Tax Advantages & Disadvantages of Common Types of Business Structures

Posted by Fitz Villafuerte under Business, General Information, Guest Posts on July 9, 2010

There are many types of business structures to choose from when you’re starting an enterprise. And each one has its own merits and weaknesses.

I’ve already written about the different types of business structures before but that post didn’t quite touch the tax advantages and disadvantages of each structure.

Thus, I would like to share with you this article that exactly talks about this.

While the cases presented primarily refers to US Tax Laws, I still find it helpful and informative for anyone who might want to know the general differences of each business structure when it comes to taxation.

tax advantages Tax Advantages & Disadvantages of Common Types of Business Structures

Choosing the appropriate business structure is an important decision for all business owners. The business structure you choose will not only have a great impact on your business, but also determine your legal and tax liabilities associated with your work.

Tax code is complex and there can be significant differences in amount of taxes paid under each entity structure. When deciding which entity type to use it is important to understand the tax advantages and disadvantages of each in order to determine which would best suit your business’s unique needs.

Sole Proprietorship

A sole proprietorship is the most standard form of business used for individuals that are self-employed. A sole proprietor is an individual that owns and operates a business that isn’t setup as a formal entity.

In the eyes of the IRS, the business and the owner of the business are considered one. When tax time comes, the business profits/losses are reported on the individual’s tax return. This form of business is used by about 70% of all self-employed individuals.

Tax Advantages

  • One tax return to file: There is no separate business tax return to file, everything is filed on the individual’s tax return.
  • Easy Setup: You do not need to make any special filings to be this type of entity with the IRS. You may need special state or local licenses for the field of business you are in, but nothing special needs to be done to be considered a sole proprietor.
  • Easy to change entity type: If the business grows and you want to make it a more formal business there are not as many hoops to jump through.

Tax Disadvantages

  • Unlimited liability: Biggest disadvantage to this structure. As a sole proprietor, you are responsible for all of business debts and obligations. This means that if you go into deep business debt there is a possibility of losing your car, home, boat, or any other assets you own.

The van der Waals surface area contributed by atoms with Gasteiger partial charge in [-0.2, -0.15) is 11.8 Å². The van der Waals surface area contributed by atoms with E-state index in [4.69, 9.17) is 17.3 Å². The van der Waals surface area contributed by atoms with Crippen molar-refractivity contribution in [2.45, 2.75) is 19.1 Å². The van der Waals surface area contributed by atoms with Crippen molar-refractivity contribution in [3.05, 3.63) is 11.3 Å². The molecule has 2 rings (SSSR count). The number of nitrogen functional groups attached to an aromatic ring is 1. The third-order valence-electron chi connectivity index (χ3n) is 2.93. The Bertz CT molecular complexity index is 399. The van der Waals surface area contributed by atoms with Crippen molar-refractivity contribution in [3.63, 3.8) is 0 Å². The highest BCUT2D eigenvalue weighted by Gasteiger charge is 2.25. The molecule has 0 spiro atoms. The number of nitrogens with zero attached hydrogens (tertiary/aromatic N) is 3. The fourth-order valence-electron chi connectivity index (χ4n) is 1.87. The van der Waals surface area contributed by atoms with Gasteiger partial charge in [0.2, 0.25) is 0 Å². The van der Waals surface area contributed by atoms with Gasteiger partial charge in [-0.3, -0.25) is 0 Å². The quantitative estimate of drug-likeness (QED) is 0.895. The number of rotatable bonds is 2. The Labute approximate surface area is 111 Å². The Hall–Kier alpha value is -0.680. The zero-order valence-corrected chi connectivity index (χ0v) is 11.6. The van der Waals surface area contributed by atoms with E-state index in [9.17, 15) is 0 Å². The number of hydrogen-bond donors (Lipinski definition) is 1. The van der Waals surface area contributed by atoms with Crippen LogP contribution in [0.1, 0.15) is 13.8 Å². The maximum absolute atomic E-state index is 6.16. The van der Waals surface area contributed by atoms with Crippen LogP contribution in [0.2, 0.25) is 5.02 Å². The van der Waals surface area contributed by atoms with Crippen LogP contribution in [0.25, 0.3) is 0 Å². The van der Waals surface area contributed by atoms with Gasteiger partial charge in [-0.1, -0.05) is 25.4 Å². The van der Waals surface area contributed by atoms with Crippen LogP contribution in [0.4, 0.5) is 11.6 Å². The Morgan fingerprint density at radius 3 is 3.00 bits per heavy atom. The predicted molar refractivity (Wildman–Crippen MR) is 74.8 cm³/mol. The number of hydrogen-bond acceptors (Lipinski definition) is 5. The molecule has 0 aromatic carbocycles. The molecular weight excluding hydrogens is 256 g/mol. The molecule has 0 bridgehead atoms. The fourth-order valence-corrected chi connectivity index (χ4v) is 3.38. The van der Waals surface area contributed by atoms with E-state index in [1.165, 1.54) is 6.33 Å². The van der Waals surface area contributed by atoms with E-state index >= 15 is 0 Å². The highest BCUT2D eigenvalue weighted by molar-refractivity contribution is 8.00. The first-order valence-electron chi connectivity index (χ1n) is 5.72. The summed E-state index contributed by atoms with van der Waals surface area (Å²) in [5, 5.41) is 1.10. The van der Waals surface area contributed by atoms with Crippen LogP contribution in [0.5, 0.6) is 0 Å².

• Increased audit rates: It is far more likely for a sole proprietor to get audited than any other entity type. Filing a schedule C will typically trigger many more audit flags than filing other types of tax forms.
  • Must pay self-employment taxes: This means you must pay about twice the amount of social security and Medicare taxes as you would if you were an employee (additional 7.65%).

General Partnership

With a general partnership, two or more people run the business and split the profits or losses. Generally, each partner is personally responsible for 100% of the business liabilities.

Partnerships are similar to a sole proprietorship in the sense that they must report business profits or losses on their individual tax returns and they must pay self-employment taxes.

Like limited liability companies and S corporations, partnerships are also considered pass-through entities. As a pass-through entity, income taxes flow through the business to the owners, but the business must file an annual tax return for informational purposes.

Tax Advantages

  • Considered a discrete asset: Can be transferred to other people, not like a sole proprietorship.
  • Ease of being setup and maintained: You don’t need to register with your state and pay fees as corporation or LLC is required to do.
  • Lower audit rates: Individuals that have their business structured under a partnership are far more unlikely to get audited than sole proprietors.
  • No double taxation: The earnings of the partnership are not taxed at the business level. Income is only taxed at the individual level.

Tax Disadvantages

  • Liability: Both partners are considered to be 100% liability for business liabilities, not just their share of the business.